19 August 2019
Some analysts think Samsung's latest flagship smartphone is not attractive enough for users to upgrade. Photo: Reuters
Some analysts think Samsung's latest flagship smartphone is not attractive enough for users to upgrade. Photo: Reuters

Will Note 9 be able to boost Samsung smartphone sales?

Samsung Electronics launched Galaxy Note 9 in the United States last week, and it will be available in Hong Kong later this month.

However, some analysts said the company’s latest flagship smartphone is not attractive enough for users to upgrade. This suggests that Samsung may not be able to arrest the continuing decline in shipments even during the holiday season.

In fact, the company has launched a promotion in Hong Kong to drum up demand for its Galaxy S9 series, an indication of a lack of confidence in the performance of its upcoming models. It is giving away up to HK$600 worth of Octopus cards for buyers of the S9 smartphones, including the bigger S9 Plus.

All S9 series buyers will get a HK$300 value on their Octopus card once they activate the service using Samsung Pay, while an additional HK$300 will be given to buyers who trade in their old phones.

The promotion is also meant to boost the use of Smart Octopus and Samsung Pay, which are exclusive services for owners of selected Samsung devices. Apart from S9 series, older models including Note 8, S8 series and several mid-range models are not covered by the promotion.

Samsung fans will welcome the latest promo, but of course. However, in seeking to boost sales, the company appears to be more inclined to give out cash benefits rather than lure customers with new features.

The HK$600 promo can be used for all sorts of Octopus Card transactions from riding the MTR to footing your restaurant bill and paying for your groceries at ParknShop. That’s a lot better than receiving useless giveaways. But such special offers only divert the users’ attention from what they are really getting from buying a Samsung device.

In terms of hardware, Note 9 is no different from S9 apart from the fact that the latest model allows you to use a stylus-like S Pen to control many things.

Many analysts think Note 9 does not have the “wow” factor that would entice users to upgrade their existing phones.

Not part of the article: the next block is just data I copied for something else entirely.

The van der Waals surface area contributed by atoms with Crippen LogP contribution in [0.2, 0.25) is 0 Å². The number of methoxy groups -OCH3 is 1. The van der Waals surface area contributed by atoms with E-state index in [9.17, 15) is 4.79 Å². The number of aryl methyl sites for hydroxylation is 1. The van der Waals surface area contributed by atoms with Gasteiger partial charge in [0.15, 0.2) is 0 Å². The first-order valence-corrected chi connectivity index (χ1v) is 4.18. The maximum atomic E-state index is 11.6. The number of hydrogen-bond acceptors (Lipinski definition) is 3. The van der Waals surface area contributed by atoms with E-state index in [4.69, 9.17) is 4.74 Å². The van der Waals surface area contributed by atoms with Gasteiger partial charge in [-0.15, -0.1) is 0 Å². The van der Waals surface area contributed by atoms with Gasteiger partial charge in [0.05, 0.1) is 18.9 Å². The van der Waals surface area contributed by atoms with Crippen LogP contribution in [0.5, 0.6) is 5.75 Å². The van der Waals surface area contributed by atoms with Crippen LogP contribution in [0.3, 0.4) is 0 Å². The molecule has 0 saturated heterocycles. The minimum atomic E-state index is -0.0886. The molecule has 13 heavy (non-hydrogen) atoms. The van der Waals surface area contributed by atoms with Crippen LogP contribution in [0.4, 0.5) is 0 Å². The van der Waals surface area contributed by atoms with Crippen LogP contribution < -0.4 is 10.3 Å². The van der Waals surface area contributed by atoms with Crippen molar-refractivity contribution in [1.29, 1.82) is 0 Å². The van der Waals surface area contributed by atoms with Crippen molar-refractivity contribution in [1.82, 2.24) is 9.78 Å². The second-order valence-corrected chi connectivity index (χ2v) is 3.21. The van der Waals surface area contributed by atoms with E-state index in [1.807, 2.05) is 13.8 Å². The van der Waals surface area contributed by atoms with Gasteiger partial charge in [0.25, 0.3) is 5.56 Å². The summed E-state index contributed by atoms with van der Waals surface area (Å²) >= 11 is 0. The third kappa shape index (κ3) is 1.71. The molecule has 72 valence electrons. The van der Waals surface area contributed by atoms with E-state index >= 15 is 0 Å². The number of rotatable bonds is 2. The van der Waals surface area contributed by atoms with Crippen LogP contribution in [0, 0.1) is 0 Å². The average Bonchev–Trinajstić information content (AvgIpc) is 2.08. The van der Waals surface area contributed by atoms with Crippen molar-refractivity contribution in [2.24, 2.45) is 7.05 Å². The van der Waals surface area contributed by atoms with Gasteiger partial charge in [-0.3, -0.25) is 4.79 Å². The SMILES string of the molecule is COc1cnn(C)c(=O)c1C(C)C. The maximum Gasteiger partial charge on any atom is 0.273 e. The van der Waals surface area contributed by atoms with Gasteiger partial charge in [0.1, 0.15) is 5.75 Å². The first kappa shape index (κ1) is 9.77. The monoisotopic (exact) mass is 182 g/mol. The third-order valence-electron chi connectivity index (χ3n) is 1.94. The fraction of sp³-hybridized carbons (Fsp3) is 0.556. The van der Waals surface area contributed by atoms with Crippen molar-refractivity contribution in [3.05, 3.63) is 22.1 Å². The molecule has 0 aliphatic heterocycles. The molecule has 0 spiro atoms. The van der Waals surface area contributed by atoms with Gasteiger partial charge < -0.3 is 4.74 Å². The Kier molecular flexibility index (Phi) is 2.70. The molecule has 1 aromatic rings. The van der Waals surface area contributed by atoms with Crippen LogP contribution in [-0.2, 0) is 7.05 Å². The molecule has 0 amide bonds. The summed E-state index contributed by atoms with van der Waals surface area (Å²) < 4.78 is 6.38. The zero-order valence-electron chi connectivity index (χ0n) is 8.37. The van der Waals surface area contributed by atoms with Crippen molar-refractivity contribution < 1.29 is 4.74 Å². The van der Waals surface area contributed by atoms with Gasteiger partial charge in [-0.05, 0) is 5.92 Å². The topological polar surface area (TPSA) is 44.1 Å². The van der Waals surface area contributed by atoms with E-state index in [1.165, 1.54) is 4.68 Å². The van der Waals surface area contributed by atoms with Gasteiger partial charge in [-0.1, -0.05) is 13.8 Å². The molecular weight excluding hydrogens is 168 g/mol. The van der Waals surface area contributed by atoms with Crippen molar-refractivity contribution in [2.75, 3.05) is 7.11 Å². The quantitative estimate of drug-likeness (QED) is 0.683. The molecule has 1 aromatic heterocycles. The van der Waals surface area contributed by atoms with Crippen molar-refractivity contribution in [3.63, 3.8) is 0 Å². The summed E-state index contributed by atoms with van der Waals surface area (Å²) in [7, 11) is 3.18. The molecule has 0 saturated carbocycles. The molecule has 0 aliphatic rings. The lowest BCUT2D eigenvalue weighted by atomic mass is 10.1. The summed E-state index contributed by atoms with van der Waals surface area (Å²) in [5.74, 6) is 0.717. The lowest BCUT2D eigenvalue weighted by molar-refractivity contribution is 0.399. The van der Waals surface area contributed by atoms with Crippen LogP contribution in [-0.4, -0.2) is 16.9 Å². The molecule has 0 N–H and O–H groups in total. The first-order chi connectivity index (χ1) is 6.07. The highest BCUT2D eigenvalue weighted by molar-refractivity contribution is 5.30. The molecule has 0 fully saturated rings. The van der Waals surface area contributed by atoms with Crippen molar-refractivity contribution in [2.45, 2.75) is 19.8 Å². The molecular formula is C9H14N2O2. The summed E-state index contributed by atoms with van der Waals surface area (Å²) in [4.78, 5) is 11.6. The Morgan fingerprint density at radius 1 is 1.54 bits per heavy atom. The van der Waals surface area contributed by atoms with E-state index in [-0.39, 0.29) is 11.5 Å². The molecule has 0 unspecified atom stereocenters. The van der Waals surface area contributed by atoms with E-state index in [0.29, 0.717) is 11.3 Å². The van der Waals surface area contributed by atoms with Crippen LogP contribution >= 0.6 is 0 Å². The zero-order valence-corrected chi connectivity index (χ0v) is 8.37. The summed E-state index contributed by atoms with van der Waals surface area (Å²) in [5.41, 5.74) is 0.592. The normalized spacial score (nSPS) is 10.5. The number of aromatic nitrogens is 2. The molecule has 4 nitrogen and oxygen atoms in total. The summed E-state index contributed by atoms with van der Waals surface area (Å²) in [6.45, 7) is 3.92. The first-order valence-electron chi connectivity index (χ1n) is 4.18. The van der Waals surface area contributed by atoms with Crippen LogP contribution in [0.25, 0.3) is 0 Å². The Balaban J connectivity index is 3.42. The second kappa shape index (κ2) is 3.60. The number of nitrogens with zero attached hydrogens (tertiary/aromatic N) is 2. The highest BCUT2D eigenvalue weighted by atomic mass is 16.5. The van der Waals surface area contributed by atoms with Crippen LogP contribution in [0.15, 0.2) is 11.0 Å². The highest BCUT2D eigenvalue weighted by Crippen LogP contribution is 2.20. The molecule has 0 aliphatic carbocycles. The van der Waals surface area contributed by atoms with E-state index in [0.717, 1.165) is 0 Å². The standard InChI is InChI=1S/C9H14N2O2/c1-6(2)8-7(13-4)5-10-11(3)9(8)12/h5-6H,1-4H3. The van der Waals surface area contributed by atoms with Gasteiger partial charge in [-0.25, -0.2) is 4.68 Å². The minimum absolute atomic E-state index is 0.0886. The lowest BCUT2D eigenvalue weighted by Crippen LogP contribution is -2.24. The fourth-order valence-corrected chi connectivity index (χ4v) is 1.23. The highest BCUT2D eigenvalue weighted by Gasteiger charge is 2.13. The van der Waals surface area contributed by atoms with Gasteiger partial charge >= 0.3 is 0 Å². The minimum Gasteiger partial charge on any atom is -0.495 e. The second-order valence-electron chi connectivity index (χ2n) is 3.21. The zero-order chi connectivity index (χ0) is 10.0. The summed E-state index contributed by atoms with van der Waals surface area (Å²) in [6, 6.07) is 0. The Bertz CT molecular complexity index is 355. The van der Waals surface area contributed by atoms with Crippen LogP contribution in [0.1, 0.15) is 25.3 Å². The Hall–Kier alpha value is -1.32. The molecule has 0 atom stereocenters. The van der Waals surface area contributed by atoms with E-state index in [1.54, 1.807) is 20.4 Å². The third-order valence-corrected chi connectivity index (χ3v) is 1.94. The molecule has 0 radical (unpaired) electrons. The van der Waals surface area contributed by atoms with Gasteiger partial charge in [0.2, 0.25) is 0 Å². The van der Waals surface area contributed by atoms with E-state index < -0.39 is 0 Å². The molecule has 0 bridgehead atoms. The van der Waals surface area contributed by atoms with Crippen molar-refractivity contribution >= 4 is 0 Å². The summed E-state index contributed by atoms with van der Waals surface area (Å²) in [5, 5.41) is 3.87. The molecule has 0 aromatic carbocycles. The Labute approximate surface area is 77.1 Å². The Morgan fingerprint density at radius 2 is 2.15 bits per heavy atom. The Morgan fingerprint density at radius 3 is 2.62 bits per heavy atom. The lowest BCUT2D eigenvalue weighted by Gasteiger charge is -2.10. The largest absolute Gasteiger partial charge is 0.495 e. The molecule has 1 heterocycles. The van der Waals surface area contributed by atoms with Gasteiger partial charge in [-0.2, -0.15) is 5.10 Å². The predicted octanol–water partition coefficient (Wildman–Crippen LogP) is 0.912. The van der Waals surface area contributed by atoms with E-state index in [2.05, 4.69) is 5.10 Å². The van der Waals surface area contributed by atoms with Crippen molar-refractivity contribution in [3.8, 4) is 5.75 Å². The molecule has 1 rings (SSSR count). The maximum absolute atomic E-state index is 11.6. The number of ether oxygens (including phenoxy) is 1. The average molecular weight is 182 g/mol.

Another downside is the price. A Note 9 costs US$1,000, which suggests that the Korean tech giant is trying to ride on the success of rival Apple Inc.’s iPhone X, which is similarly priced, in the luxury smartphone segment.

Note 9, aside from its S Pen stylus that supports Bluetooth connection, also has a designated button for remote control – a delightful surprise amid its somewhat predictable hardware upgrades.

For example, users can use the S Pen for taking selfies without having to hold the phone. The new dual camera also comes with an artificial intelligence feature that can automatically detect the scene for the best setting. Users of Note 9 can use an HDMI cable to connect the phone to a monitor for a PC-like experience. The company expects the Note 9 will sell more than the Note 8 in view of these new features.

However, Samsung is facing an uphill battle to maintain its top ranking in the global smartphone market, especially after it failed to gain ground in the Chinese market following the Note 7 battery fiasco two years ago.

Over the past two years, Samsung has failed to win back the trust of Chinese consumers. Its market share dropped from 20 percent in 2013 to below 1 percent, even though Samsung remained on top of the heap.

In China, Samsung is facing challenges in both the high-end and low-end markets. Top-tier smartphone users tend to prefer Apple and Huawei, while those in the middle-range and low-end markets are being drawn to Xiaomi, Vivo and Oppo.

One Plus and other local brands are also popular in the mainland’s inner cities because of their very affordable prices.   

A Samsung official recently admitted that the company is having a tough time in China, but insisted that the company will never abandon the Chinese market.

Smartphone makers are finding it increasingly difficult to convince users to buy new phones every year. Users are holding on to their devices, and minor hardware improvements such as better cameras are not enough to tempt them to upgrade every year or two.

Samsung may need to wait until the launch of a revolutionary product, such as a phone with a foldable screen, to turn its smartphone business around.

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EJ Insight writer

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